Last updated:2023-09-18
Senior Labour figures turn out in force for legal aid review launch
Speaking at the launch of Labour’s legal aid review last month, the leader of the opposition, Jeremy Corbyn, said he believes ‘very strongly in legal aid’ and it is ‘the poor and vulnerable who are paying the price of legal aid cuts’. He also told the meeting that he believes access to justice is ‘a fundamental human right’.
It was clear from the line-up of speakers that Labour sees the review as an important initiative. As well as the party leader, the meeting heard from John McDonnell, shadow chancellor, who argued that the legal aid cuts are ‘part of a systematic erosion of the welfare state’ by the government. McDonnell also accepted that reductions to legal aid ‘at the end of the day do not save much money but end up costing more’ due to knock-on costs to other arms of the state.
Shadow lord chancellor Charlie Falconer told the meeting that ‘at every level we hear about a collapsing justice system’. Falconer, a former lord chancellor under Tony Blair, said he hopes the review will lead to a ‘wide consensus among lawyers and beyond of what the minimum standards of access to justice and advice should be’.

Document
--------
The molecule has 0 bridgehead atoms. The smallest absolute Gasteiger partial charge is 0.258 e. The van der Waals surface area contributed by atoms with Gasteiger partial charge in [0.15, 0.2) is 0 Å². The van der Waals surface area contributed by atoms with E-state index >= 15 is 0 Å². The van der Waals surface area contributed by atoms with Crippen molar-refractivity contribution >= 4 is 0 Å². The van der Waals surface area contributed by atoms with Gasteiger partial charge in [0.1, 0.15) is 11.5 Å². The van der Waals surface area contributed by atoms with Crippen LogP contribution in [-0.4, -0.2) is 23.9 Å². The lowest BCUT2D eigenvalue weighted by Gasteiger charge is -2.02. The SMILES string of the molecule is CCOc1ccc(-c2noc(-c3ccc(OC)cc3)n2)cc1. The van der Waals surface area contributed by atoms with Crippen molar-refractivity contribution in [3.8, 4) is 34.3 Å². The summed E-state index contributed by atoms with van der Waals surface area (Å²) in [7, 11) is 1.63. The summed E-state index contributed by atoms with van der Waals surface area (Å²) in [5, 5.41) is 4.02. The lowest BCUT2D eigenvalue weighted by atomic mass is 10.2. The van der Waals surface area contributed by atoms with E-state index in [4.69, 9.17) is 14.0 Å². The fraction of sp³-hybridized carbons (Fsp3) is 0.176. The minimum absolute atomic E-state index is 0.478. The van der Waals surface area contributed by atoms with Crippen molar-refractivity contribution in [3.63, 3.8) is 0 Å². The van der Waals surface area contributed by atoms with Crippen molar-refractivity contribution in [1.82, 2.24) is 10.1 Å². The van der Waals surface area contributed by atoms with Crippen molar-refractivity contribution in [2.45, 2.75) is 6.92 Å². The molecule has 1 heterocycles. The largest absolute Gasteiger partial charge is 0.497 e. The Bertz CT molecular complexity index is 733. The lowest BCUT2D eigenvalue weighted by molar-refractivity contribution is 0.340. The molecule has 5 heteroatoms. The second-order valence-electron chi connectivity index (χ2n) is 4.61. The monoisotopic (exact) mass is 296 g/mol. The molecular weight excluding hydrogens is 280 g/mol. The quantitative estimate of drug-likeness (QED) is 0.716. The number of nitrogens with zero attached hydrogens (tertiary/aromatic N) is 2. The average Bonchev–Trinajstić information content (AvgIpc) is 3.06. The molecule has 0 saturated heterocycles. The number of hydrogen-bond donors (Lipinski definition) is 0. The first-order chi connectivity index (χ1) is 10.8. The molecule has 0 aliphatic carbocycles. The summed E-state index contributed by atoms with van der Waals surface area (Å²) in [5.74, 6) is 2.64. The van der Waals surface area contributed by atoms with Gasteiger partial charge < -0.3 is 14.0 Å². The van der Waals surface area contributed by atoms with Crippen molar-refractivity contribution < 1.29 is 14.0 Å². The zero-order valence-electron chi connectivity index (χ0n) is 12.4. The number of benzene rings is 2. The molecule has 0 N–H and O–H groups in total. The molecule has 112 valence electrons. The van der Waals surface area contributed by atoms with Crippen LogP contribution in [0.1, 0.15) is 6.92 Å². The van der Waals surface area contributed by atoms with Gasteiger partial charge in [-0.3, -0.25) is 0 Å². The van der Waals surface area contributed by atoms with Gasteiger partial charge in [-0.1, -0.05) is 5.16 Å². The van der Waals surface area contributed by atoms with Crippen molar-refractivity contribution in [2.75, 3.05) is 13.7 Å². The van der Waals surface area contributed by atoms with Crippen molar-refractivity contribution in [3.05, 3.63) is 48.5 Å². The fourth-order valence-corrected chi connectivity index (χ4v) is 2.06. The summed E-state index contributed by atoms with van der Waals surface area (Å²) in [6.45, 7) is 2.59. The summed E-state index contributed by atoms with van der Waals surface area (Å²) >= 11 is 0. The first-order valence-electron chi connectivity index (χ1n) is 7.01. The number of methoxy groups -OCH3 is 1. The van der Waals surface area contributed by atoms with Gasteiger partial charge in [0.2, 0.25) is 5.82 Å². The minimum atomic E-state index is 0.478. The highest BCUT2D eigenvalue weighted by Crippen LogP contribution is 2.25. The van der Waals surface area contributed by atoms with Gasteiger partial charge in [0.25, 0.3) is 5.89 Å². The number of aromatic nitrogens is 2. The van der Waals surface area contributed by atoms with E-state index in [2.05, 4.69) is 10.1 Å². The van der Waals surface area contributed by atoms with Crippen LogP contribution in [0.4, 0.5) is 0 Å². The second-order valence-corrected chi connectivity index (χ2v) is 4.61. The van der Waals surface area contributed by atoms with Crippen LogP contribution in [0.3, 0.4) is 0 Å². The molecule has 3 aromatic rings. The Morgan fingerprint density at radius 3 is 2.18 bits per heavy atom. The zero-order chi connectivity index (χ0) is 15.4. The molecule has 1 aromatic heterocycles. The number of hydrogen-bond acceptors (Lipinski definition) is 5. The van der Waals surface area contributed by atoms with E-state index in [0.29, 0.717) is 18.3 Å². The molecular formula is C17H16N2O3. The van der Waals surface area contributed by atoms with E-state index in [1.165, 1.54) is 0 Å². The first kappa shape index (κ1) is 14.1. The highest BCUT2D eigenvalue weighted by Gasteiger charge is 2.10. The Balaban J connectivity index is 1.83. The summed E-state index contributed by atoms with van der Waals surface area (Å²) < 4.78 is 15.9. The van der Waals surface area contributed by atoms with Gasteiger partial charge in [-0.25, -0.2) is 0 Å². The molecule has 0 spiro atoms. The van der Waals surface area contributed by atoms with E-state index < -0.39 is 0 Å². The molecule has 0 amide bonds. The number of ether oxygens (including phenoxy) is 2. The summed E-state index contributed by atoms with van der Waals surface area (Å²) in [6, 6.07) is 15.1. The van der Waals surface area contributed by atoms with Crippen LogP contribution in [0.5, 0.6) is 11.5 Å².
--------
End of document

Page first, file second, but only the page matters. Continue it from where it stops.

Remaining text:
Many speakers, including Nicola Mackintosh, co-chair of the Legal Aid Practitioners Group, welcomed the review. In her comments, Mackintosh emphasised the impact of the changes to legal aid on the type of vulnerable clients she acts for, including care home residents desperate for advice who are ‘just above the means test for legal aid’.
Responding to comments at the launch about the importance of linking legal aid to welfare reform and the fight against poverty, Baroness Helena Kennedy QC warned not to let legal aid ‘get walled into the welfare argument’, as it is ‘about defending the twin pillars of democracy and justice’.
Former justice minister Lord Bach is to head the review. Speaking to Legal Action, he said: ‘Corbyn is the first leader of a major political party to really get legal aid.’ According to Bach, given the crisis in legal aid, Labour sees the review as the ‘right thing to do’ and that it is ‘important to the country that we get a legal aid system that provides greater access to justice’. He hopes the first draft of a report on the review will be ready for April next year with the final version to be presented to the Labour party conference, which will take place in Liverpool the following September.
Bach will be assisted by Karl Turner, shadow solicitor general, who said he would be concentrating on criminal legal aid and that he had three or four ‘big hitters’ from the world of criminal legal aid already lined up to take part. According to Bach, around eight to 10 lawyers and other specialists will form the review team and their names will be ‘announced soon’.